Commentary: Newport council rubber-stamped Banning

On a recent night, I attended the grand drama, better known as the Newport Beach City Council meeting ("Still hoping for open land," July 25).

While the stated intention was a public hearing before voting on the Banning Ranch project, the vote's outcome was well known long before the meeting was scheduled because several council members had already gone on record as supporting the proposed development.

In fact, the city has bent over backward to satisfy every need and has spent unknown thousands of taxpayers' dollars working to make sure this project moves forward.

Presented as a win-win for the city, with little, if any, regard for the public's stated preference for the land to be used as open space parkland, the outcome was never in doubt. The council members have long offered this as the only and best option to preserve the open space, that is by developing most of the developable land.

Truth is you don't save open space, by removing open space; once it is gone it is gone. That concept is like protecting an endangered species by hunting the endangered species. The proposal that the city is being gifted so much of the land as open space by the developer is a little disingenuous, as most the land designated for open space is salt marsh that can't be developed anyway. No matter what happens to it, a good portion of Banning Ranch will always be open space.

The relatively small piecemeal patches of land designated as parks in the project will not belong to the public but to the new homeowners association with "public easement for access." Sounds great in theory, but I have seen many associations become less than friendly to the public using their own perceived resources. Indeed, the lion's share of the "active park" part of this proposal, the Sunset Ridge Park project, is on land already owned by the city of Newport Beach.

The picture the city and Newport Banning Ranch LLC painted of Banning Ranch as a degraded parcel of wasteland is also far from the truth. Anyone who has taken the time to walk the property will see only isolated areas of oil well activity. Nature has already done a pretty good job of taking back some of the damaged areas.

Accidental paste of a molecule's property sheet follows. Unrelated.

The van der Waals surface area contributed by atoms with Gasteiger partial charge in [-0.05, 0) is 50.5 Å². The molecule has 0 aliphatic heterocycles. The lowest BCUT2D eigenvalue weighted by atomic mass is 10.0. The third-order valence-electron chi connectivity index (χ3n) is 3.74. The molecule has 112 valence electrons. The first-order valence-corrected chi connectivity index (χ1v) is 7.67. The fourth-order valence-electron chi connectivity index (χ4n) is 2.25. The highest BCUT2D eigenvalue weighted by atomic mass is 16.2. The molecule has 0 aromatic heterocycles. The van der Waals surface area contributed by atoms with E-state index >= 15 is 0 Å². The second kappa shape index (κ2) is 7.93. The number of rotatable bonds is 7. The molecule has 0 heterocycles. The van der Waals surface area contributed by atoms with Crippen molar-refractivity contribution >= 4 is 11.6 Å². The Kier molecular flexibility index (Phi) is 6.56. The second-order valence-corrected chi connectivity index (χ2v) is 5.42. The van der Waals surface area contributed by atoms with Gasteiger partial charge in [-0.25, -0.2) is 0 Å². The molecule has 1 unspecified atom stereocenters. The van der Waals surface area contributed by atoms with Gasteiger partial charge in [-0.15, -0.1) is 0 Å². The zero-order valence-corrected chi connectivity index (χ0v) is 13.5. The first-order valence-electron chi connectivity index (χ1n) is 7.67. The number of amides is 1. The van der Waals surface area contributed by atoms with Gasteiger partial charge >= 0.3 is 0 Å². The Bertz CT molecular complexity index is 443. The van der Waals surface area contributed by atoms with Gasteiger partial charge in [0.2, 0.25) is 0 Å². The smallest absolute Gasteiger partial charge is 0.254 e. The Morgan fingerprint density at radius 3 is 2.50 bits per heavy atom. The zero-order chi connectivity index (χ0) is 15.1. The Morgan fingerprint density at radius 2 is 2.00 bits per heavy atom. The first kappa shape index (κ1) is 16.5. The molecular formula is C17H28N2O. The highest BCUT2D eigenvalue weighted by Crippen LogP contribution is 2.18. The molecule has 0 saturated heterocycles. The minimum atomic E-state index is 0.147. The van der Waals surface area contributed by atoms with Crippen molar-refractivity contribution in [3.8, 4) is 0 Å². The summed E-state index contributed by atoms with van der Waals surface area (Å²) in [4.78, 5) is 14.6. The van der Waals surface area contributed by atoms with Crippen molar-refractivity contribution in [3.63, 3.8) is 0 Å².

"Nature finds a way" is a good line from a great movie that fits here very well.

The city held all the cards but folded like a cheap lawn chair; the developer was the one with the most to lose. Shell-Exxon or their shell company, who have already made millions pumping the oil out of the ground, were already on the hook to clean up the property. Federal laws mandate clean-up of such sites, and the longer the land went undeveloped, the more risk that they would be stuck with the remediation without the possible gains from the development.

So the value of the site clean-up, as presented, is no huge gift to the city. The developer started out planning for 2,400-plus high-density dwellings and happily settled for 1,735 high-density dwellings. It is apparent that throughout this process the developer just played its cards better than our city leaders.

After all this is the city of Newport Beach, one of the richest areas in the state, a premier destination for the world, having in its control the last big contiguous piece of ocean view land between here and Camp Pendleton.

And we settled for what? A glorified Holiday Inn, a strip mall and 60-foot high apartment buildings? Sounds more like (take your pick) Santa Ana, Tustin, Garden Grove; no offense to those fine cities.

The comparison made to the project as "similar to Balboa or Corona del Mar" is laughable. This land could have been developed in a much less dense, more natural manner and the time to do so was on our side. This group of city leaders has failed us again; much like the fiasco of the new Civic Center, this poor choice will be their legacy.

The bottom line is that we always knew this project would be rubber-stamped, there was just too much money involved for it to end up any other way. It now moves on to the California Coastal Commission, where hopefully people of more vision, integrity and fortitude can make a better choice than our own city leaders.

GARY REASONER lives in Newport Beach.

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